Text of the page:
With the ongoing tumult in the financial markets and Dec. 31 less than two months away, the strategic ability to use capital losses has become the No. 1 tax topic.
Under the tax rules, capital losses may only be applied against capital gains. If you have no capital gains in the current year, the capital loss may be carried back and applied against any capital gains in the prior three years or may be carried forward indefinitely to offset future gains.
While there are a number of tax strategies available to minimize losses, you always need to be mindful of the superficial-loss rule that can throw a wrench into your tax planning.
Generally, a superficial loss will occur if you dispose of an investment at a loss and the investment is then reacquired either by you or an affiliated person within 30 days. The tax law defines an affiliated person to include, among others, your spouse or common-law partner as well as a corporation controlled by either of you.
The consequence of having a superficial loss means that the capital loss cannot be realized immediately. Instead, it must be added to the adjusted cost base (ACB) or tax cost of the investment, to be recognized upon ultimate disposition or sale of the investment.
So, can you ever use the superficial loss rules to your benefit?
Consider the following scenario: Maureen inherited some Bell Canada shares years ago which now have an accrued capital gain of $10,000. She has no capital losses to shelter those gains should she sell the shares or have them taken out when the BCE privatization deal closes in December.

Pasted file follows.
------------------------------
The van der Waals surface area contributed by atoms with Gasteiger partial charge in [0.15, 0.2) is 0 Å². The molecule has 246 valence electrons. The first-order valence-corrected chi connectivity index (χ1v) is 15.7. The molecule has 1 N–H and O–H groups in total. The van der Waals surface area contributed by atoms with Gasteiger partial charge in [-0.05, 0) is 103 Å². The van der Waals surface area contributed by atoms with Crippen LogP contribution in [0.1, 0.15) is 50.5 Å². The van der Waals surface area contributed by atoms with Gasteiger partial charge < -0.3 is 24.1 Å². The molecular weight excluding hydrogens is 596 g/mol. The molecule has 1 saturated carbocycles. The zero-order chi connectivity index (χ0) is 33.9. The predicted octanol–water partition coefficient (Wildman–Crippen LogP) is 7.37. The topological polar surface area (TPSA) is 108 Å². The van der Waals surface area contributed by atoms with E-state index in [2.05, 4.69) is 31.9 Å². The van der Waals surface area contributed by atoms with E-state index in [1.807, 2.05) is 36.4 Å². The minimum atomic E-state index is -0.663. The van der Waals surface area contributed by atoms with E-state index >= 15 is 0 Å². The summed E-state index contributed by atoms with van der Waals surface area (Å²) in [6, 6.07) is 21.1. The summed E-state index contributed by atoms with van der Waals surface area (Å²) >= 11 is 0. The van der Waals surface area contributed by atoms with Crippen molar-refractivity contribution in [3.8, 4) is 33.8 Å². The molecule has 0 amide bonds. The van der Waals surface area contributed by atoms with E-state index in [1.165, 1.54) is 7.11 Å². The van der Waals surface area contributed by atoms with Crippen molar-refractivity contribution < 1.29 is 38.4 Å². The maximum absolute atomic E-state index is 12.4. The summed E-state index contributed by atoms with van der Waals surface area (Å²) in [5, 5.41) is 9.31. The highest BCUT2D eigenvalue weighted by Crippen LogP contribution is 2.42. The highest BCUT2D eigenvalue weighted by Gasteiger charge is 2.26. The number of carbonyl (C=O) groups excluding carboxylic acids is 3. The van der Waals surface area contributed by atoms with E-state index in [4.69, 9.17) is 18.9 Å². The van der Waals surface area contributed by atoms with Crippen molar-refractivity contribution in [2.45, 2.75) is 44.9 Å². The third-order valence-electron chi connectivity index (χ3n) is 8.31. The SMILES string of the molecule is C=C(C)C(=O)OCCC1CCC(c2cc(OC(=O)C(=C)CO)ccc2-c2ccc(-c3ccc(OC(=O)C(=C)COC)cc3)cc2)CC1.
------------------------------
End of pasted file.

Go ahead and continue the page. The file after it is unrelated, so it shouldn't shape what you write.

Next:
Her husband, Victor, has a portfolio that has been decimated by events of recent weeks and he finds himself sitting on $10,000 of losses on his shares of XYZ Corporation, which he originally acquired for $50,000 and are now worth $40,000.
Unfortunately, Victor has no other gains this year nor did he have any gains in the prior three years which could be offset by this $10,000 loss.
Suppose that Victor sells the shares on the open market and receives proceeds of $40,000. The same day, his wife, Maureen, buys $40,000 of XYZ shares.
Victor's loss will be deemed to be superficial since Maureen acquired the shares within 30 days of his disposition. That means that the superficial loss of $10,000 is added to the ACB of Maureen's shares, bringing her new tax cost up to $50,000 ($40,000 + the $10,000 superficial loss).
If Maureen now waits at least 30 days before selling (assuming no further market declines in the value of the XYZ stock) she will realize a capital loss of $10,000 (proceeds of $40,000 minus her ACB of $50,000), which can then be used to offset the accrued gain of $10,000 when the Bell Canada shares are sold or taken out.
Sound fishy? This strategy has actually been blessed by the Canada Revenue Agency in several technical interpretations, most recently in 2003.